AFTER the oceans of ink that have rightly been spilled these past few days lauding Nelson Mandela, is there anything left to say?
Perhaps just this. Those of us who analyse the world for a living think in terms of large macro phenomena: rates of GDP, demographic trends, military capabilities, national political cultures. We are right to do this, as these massive forces generally account for the global current that propels our world on its way. However, spending all our time focusing on the Olympian view renders it terribly easy to forget the human forces which, like sub-atomic particles, actually comprise and in their millions determine the larger, historical trends we cover.
I think that is precisely why Mandela still matters to people, and mattered internationally in the remarkable era of the late 1980s to early 1990s. The particulars of what Mandela overcame are well-known but bear repeating. As commander-in-chief of the African National Congress’s (ANC) armed wing, plotting against the diabolical apartheid regime in South Africa, Mandela was caught and eventually convicted in 1963. He was not to see the outside world again until 11 February 1990, when he was 71.
He spent the lion’s share of that time, 17 unimaginable years (1964-82), on Robben Island, a wind-swept Alcatraz in the bay across from Cape Town. He was as close as it gets to being entombed while still alive. He was permitted only one visitor a year. He was allowed to write or receive just one letter every six months. He did forced labour, breaking rocks into gravel. Little was heard of him, and nothing was seen of him, so that by the time of his release there had been no contemporary photo published of Mandela since 1964; no one knew what he looked like.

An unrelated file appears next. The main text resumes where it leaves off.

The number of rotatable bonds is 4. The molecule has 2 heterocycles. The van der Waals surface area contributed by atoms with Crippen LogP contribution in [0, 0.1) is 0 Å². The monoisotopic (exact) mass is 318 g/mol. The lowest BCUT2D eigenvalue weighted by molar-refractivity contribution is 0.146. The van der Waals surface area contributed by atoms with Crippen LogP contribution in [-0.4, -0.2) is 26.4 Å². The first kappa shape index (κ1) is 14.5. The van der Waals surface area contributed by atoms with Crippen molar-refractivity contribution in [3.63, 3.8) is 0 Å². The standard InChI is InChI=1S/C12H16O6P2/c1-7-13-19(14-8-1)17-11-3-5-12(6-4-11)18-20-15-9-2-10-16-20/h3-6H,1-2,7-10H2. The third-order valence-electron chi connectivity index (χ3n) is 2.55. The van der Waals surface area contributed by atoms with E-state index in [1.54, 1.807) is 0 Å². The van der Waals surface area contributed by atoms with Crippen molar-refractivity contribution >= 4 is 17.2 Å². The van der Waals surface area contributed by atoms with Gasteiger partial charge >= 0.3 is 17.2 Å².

Suffice it to say, if most of us were to leave prison after all this, and have it in our power to eviscerate our enemies, no amount of blood would have sufficed. And indeed, many analysts predicted just that for South Africa, as the perilous transition away from apartheid began.
This is the miracle of Robben Island, that Mandela emerged from prison somehow, in some way, an even better man than he went in. Here the personal became the historical. As his rival and sometime ally FW de Klerk has shrewdly judged, his “remarkable lack of bitterness” illuminated and transformed the whole transition process; because no one had suffered more, no one else could call for wholly justifiable vengeance. Only because of his personal miracle was the further miracle of the transition being made without significant violence, repression, or economic collapse, possible.
Mandela matters because what he did (or vitally did not do) was knowable, his grim back-story perfectly understandable; and yet he proved that transcendence – first at the personal level and then, through this, at the global level – terribly rare though it is, remains a fleeting possibility.
Dr John C Hulsman is president and co-founder of John C Hulsman Enterprises (www.john-hulsman.com), a global political risk consultancy. He is a life member of the Council on Foreign Relations, and author of Ethical Realism, The Godfather Doctrine, and Lawrence of Arabia, To Begin the World Over Again.